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‘Blended Learning in Art Class’ by Carol Haggerty

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By Carol Haggerty
Teacher of Visual Arts

“Choose a job you love, and you will never have to work a day in your life.” ― Confucius

At Millis High School (in Massachusetts), we use a blended learning approach in all art classes – offering a variety of methods and resources to engage student learning. One method of study in this class is through itslearning and another is Google Classroom. These on-line components (called learning platforms) are designed to augment regular class instruction. While online learning platforms may vary in the way they look, feel and the student interface, the goal is always the same – to supplement, enhance and support student learning!

Art, Design and New Media feels a little bit like a polished gem – the class runs so smoothly. The students are naturally engaged by the content and are humming along only 2 weeks in. We’ve covered digital citizenship, digital media types and storage and are just starting to really consider art and design. Most of the content is delivered thru itslearning (and me) but I’ve added a Google Classroom component.

After composing their reflections/journal entries, students then copy/paste their writing into their itslearning eportfolios. This reinforces expertise and flexibility in manipulating digital media. The students have also just started uploading artwork to our online gallery on Artsonia.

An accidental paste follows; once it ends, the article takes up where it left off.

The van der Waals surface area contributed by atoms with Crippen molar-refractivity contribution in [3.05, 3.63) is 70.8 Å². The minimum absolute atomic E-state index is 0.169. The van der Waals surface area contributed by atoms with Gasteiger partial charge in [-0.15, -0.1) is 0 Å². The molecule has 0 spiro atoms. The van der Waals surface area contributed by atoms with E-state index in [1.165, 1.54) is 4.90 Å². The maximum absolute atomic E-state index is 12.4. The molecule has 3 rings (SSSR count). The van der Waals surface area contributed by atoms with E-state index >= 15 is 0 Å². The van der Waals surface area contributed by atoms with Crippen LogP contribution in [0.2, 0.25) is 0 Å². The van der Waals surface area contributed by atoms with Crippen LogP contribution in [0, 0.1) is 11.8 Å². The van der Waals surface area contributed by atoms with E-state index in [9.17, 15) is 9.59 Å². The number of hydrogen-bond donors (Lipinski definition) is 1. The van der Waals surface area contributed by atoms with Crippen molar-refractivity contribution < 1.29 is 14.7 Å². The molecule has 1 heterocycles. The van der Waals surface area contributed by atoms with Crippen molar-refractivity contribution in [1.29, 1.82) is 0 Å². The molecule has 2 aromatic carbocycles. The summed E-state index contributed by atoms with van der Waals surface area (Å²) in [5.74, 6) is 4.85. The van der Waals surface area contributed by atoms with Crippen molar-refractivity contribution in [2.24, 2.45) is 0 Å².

The itslearning dashboard includes embedded videos and a google survey. The content folders are on the left and contain all of the resources for that assignment.


Digital Photography and Advanced Computer Art is another eclectic mix of students. But this one can also be my biggest challenge as I strive to meet the broad needs and interests of all the individuals. I further complicated things this year by starting to switch all of the resources from itslearning to Google Classroom. The unfortunate result was a complicated workflow for all and I have just decided (with relief) to remain with itslearning for this year. Another complication this year was a Weebly blog set up change. I am not entirely sure what happened but tomorrow I have to help 9 of my students RE-Do their blogs. They wound up with web pages as opposed to blogs – and that won’t work as the web pages do not sort by individual post. In spite of work-flow issues, we have had much initial success as evidenced by some of these great project pics: